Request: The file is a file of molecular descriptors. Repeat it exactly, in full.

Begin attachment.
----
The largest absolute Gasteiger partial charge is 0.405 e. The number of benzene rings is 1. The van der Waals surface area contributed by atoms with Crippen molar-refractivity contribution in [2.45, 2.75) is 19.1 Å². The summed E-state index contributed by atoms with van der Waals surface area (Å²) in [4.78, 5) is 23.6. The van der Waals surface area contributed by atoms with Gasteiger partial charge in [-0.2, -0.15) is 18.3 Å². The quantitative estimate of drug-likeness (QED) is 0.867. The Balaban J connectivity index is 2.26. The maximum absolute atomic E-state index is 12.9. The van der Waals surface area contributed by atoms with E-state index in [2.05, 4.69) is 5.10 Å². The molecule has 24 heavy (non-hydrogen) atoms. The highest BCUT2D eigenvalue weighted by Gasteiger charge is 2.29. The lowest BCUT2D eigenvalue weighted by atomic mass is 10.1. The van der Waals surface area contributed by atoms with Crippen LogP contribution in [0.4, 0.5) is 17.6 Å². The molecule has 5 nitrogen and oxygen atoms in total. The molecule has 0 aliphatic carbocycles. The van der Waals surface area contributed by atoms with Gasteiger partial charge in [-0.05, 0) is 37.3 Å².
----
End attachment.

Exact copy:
The largest absolute Gasteiger partial charge is 0.405 e. The number of benzene rings is 1. The van der Waals surface area contributed by atoms with Crippen molar-refractivity contribution in [2.45, 2.75) is 19.1 Å². The summed E-state index contributed by atoms with van der Waals surface area (Å²) in [4.78, 5) is 23.6. The van der Waals surface area contributed by atoms with Gasteiger partial charge in [-0.2, -0.15) is 18.3 Å². The quantitative estimate of drug-likeness (QED) is 0.867. The Balaban J connectivity index is 2.26. The maximum absolute atomic E-state index is 12.9. The van der Waals surface area contributed by atoms with E-state index in [2.05, 4.69) is 5.10 Å². The molecule has 24 heavy (non-hydrogen) atoms. The highest BCUT2D eigenvalue weighted by Gasteiger charge is 2.29. The lowest BCUT2D eigenvalue weighted by atomic mass is 10.1. The van der Waals surface area contributed by atoms with Crippen LogP contribution in [0.4, 0.5) is 17.6 Å². The molecule has 5 nitrogen and oxygen atoms in total. The molecule has 0 aliphatic carbocycles. The van der Waals surface area contributed by atoms with Gasteiger partial charge in [-0.05, 0) is 37.3 Å².